Teachers in Wales have announced they will no longer strike on February 14 after a new pay offer from the Welsh Government.
The National Education Union (NEU) Cymru said it had agreed to cancel the planned industrial action after "detailed talks" with the Education Minister and government officials.
The union has moved the walkout to March 2, while it consults with its members on the new offer.
It comes as NHS staff in Wales and members of the Fire Brigade Union both recently called off strike action after new pay offers.
NEU Joint General Secretary Kevin Courtney said: "We have now had a series of discussions in Wales where the focus has been on resolving the dispute, resulting in the current offer of an additional consolidated award of 1.5% this year, plus a non-consolidated lump sum of 1.5%.
“Whilst the offer remains significantly below our members' demands and does not begin to address the real terms cuts visited upon teachers since 2010, the Union will consult with our branches and workplace representatives to secure the views of members in Wales.
"In the meantime, next Tuesday’s strike action will be postponed until 2 March. Meanwhile, we will continue to press for a fully consolidated award and to seek an offer in respect of support staff members, who have also provided a clear mandate for action.”
On Wednesday (February 8) the Welsh Government confirmed it had offered both teaching and headteacher trade unions a revised pay offer.
It added: "Also included in this revised package are a number of significant non-pay commitments relating to workload in the short, medium and long term."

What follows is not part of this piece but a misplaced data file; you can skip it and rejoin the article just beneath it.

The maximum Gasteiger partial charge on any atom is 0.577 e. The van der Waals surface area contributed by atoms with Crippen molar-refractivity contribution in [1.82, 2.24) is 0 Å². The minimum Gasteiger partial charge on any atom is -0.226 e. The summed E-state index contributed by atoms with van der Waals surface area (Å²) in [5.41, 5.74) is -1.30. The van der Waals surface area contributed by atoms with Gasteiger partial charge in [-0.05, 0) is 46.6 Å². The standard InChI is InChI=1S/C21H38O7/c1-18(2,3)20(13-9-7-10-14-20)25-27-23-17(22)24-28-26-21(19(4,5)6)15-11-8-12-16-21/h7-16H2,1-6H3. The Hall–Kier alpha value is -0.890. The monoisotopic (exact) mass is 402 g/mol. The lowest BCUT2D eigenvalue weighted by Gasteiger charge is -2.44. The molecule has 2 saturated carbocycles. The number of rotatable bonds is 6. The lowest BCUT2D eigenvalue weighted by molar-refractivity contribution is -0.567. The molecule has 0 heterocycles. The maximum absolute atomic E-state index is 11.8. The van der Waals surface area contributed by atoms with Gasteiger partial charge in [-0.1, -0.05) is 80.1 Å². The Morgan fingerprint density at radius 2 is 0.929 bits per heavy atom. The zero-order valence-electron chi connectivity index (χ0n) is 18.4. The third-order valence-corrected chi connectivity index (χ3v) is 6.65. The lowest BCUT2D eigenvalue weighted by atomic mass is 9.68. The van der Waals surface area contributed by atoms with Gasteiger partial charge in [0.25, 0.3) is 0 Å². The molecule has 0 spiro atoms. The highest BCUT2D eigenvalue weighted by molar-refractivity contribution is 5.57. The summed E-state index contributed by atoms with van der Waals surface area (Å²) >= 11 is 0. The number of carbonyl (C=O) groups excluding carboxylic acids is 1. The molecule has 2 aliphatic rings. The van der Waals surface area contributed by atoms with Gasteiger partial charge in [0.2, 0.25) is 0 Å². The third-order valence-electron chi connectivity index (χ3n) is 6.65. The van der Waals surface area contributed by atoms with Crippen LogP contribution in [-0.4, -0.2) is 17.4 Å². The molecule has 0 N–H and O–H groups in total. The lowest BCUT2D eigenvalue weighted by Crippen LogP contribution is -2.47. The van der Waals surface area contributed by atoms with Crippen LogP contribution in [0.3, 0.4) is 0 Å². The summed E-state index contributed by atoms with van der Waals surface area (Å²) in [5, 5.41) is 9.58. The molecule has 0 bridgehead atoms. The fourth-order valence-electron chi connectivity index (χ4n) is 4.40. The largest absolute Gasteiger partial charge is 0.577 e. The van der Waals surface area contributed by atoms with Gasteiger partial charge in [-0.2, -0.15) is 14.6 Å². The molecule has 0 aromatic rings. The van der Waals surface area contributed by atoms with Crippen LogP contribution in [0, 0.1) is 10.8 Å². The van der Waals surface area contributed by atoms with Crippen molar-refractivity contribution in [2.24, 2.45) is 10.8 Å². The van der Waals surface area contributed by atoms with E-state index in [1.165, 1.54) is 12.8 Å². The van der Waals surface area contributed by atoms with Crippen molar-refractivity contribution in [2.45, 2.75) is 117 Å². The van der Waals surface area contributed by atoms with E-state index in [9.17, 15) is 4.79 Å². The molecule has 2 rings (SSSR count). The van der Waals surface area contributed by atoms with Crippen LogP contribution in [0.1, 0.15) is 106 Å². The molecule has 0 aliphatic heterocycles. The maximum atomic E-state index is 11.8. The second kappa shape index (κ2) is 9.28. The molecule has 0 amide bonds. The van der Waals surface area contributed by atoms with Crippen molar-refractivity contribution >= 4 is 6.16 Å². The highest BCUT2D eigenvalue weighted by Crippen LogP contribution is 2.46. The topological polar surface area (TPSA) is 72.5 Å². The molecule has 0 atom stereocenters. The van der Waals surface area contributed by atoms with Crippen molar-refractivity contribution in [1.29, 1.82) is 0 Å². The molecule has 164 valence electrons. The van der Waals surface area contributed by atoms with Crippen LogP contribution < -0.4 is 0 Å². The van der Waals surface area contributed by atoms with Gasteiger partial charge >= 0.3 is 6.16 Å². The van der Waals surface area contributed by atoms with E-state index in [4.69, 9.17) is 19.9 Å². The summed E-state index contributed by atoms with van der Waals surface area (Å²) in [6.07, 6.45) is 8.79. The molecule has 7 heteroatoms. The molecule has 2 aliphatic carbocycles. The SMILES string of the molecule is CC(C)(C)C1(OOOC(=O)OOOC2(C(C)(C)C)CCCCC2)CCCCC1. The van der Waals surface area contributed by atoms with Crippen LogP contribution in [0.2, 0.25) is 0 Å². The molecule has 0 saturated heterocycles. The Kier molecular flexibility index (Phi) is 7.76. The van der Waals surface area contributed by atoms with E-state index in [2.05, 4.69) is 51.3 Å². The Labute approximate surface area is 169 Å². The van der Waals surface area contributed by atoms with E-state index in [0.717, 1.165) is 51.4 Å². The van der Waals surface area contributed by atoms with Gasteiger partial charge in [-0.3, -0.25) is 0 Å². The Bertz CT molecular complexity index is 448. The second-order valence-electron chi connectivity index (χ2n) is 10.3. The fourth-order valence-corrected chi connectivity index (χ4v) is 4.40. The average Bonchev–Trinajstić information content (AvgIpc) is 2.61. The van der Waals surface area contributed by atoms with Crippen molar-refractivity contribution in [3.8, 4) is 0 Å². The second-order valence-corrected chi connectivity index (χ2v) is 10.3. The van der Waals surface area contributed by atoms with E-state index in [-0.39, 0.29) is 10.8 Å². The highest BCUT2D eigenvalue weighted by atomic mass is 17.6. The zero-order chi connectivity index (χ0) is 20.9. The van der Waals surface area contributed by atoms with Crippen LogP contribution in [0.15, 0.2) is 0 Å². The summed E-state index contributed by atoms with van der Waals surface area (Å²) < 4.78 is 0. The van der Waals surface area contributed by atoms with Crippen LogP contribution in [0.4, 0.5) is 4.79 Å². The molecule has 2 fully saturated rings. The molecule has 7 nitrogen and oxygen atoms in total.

The NEU's Wales Secretary David Evans said: “Workload remains a huge issue for our members and progress has been made in attending to a range of workload drivers for the short, medium, and long term.
"We have conveyed our members' views to Welsh Government, who have signalled an intent to address what has become an unsustainable pressure on the workforce and will be welcomed across the profession.
"There has also been an agreement to review the Independent Wales Pay Review Board’s recommendations on pay for the 2023/24 academic year.
"We look forward to providing detailed evidence of the effects of spiralling inflation and cost of living crisis to the IWPRB. We have been pressing for this review which is clearly overdue.”
The National Association of Head Teachers (NAHT) union is also consulting with its members on the improved offer.
Laura Doel, director of NAHT Cymru, said: “We're pleased that Welsh Government have come to the table with an improved pay offer. While it doesn’t fully address the 22% erosion of school leader pay in Wales since 2010, it is a strong indication of the willingness on all sides to start to address the balance.
“NAHT Cymru will now go out to consultation with our members and put this new offer to them. Crucial to their consideration will be not just the offer of more money for this year, but the agreement to look at workload, and to reopen negotiations on pay for 2023/24.”
Ms Doel added: “We will not be pausing our action short of strike during this time but will continue to take action until we reach an agreement.”
Education and Welsh Language Minister Jeremy Miles said: "The decision not to proceed with strike action next week is good news for pupils, parents, carers and staff. We also welcome that NEU and NAHT have agreed to take the new pay offer to their members and representatives.
"Discussions over recent weeks have been productive, where we have made good progress on issues such as reducing staff workload and supporting wellbeing. I would like to thank everyone who has participated in these constructive negotiations."
The Welsh Conservatives said they welcome the suspension of strike action but added it "begs the question as to why, if the money was available, the offer could not have been made earlier to reduce the uncertainty and stress for parents and pupils".
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